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Showing posts from January, 2014

Prime Minster Nawaz Sharif Visit to Baluchistan (30 January 2014)

The IMF conundrum

Courtesy:- Malik Muhammad Ashraf

Beginning from 1958 till today almost all the governments in Pakistan have sought IMF loans under various arrangements to bolster balance of payment position and to meet other financial needs. The irony about these loans has been that the oppositions of the sitting governments have invariably used them as a whipping horse to castigate them for their wrong policies that necessitated approaches to IMF but when they had the opportunity to rule they also followed the suit. Some economists have also been critical of the conditions attached to IMF loans and term them as self-serving for the institution rather than accruing the desired benefits to the recipient country.

Frugality at the expense of national image

Courtesy:-  Malik Muhammad Ashraf

Traditional diplomacy has its own advantages and efficacy but it cannot match the power of public diplomacy, conducted through the media, in changing the perceptions and attitudes of the people and influencing their judgments

We often hear our leaders hankering after projecting a soft image of Pakistan internationally and calling for a paradigm shift in the conduct of our foreign policy, with greater emphasis on public diplomacy as an effective and indispensable ingredient of the strategy to achieve the desired objectives. However, an incisive look is needed at what has been happening over the years in regards to realigning our foreign policy objectives with the new emerging global realities and the new mechanisms evolved as a consequence of the ability of the emerging technologies to expand the horizons and options available to conduct public diplomacy. Our record shows a rather regressive approach steeped in a visceral aversion to well thought out and…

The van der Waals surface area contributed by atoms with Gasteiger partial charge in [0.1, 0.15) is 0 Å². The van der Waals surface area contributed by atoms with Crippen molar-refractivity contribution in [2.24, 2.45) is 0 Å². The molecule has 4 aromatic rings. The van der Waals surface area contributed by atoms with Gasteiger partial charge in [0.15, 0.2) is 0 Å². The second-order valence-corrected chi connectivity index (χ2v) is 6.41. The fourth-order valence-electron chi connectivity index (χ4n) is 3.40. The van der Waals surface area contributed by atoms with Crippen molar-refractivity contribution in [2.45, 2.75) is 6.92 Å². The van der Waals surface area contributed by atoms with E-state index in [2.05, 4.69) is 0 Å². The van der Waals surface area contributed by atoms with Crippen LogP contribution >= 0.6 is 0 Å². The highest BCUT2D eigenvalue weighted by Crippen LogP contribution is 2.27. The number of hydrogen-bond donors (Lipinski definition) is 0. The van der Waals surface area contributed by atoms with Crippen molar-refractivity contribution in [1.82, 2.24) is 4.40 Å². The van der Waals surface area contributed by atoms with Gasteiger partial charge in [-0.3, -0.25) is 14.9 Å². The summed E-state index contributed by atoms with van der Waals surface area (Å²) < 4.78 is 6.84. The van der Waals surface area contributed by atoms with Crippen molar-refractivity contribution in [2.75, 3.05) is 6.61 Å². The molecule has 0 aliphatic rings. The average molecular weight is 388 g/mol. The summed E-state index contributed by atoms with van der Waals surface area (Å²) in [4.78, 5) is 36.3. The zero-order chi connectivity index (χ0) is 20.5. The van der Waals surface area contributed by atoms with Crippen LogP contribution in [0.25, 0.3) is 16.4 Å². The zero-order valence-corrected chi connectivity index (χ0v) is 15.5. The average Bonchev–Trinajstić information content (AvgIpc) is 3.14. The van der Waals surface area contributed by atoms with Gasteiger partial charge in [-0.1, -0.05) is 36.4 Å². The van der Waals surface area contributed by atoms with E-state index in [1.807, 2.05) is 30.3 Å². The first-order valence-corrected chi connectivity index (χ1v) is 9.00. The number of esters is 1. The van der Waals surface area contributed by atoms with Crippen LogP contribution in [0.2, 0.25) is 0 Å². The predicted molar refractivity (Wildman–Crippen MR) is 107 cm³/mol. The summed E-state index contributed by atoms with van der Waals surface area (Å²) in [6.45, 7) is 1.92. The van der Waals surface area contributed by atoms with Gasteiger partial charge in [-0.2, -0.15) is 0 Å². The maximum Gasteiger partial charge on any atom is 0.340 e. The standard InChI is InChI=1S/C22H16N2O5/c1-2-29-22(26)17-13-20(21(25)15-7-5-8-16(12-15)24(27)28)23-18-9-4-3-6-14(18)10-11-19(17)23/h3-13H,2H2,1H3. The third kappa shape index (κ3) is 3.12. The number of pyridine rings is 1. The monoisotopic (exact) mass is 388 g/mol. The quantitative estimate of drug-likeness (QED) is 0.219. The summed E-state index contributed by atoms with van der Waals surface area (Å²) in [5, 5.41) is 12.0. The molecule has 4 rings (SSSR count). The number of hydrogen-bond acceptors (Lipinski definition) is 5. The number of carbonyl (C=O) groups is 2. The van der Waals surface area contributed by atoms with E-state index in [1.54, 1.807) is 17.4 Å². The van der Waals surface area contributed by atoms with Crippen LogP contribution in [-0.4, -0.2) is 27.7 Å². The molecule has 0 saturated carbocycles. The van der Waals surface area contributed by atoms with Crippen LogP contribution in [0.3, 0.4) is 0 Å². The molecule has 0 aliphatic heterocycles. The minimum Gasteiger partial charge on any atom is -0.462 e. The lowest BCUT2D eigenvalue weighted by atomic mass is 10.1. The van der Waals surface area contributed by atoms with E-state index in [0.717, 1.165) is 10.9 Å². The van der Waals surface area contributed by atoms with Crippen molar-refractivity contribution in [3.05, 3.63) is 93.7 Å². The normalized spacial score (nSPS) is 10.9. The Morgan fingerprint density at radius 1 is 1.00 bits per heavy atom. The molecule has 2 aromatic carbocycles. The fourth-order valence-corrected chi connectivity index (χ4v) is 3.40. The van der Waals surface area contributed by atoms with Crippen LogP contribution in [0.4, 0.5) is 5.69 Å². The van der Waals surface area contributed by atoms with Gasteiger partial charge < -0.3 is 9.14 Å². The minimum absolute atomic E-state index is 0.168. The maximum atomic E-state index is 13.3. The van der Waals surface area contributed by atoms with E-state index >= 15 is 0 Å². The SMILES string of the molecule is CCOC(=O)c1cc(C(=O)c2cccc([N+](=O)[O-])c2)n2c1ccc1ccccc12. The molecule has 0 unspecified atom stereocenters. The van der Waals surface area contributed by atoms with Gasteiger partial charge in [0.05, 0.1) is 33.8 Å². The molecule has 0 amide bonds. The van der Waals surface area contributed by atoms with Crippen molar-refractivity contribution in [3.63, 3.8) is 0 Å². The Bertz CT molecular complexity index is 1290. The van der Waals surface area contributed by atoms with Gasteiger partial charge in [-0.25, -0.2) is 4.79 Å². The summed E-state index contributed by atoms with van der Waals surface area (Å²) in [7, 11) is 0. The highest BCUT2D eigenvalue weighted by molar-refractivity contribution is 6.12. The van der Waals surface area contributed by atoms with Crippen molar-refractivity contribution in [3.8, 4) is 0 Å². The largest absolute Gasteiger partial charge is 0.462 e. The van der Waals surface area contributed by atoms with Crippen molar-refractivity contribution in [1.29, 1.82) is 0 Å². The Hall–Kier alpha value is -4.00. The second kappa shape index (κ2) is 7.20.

Rolling the ball in the right direction

Courtesy:-  Malik Muhammad Ashraf

According to press reports, a former Ins­p­ector General Police of Khyber Pakhtunkhawa Malik Naveed who is under custody of NAB and being investigated for filching Rs.1.8 billion in the purchase of weapons for the provincial police, has offered to return Rs.80 million as a plea bargain to secure his release.
According to NAB sources the agency has recovered Rs253.712 billion in cases related to Bank default, rescheduling and restructuring of banks, court fines and amounts voluntarily surrendered by the accused, including US$1.5 billion from the corrupt bureaucrats and politicians under the plea bargain, since its inception. On the face of it the NAB seems to have done a wonderful job in retrieving the national wealth purloined by the unscrupulous bureaucrats and politicians.

Six months of PML-N government

Courtesy:- Malik Muhammad Ashraf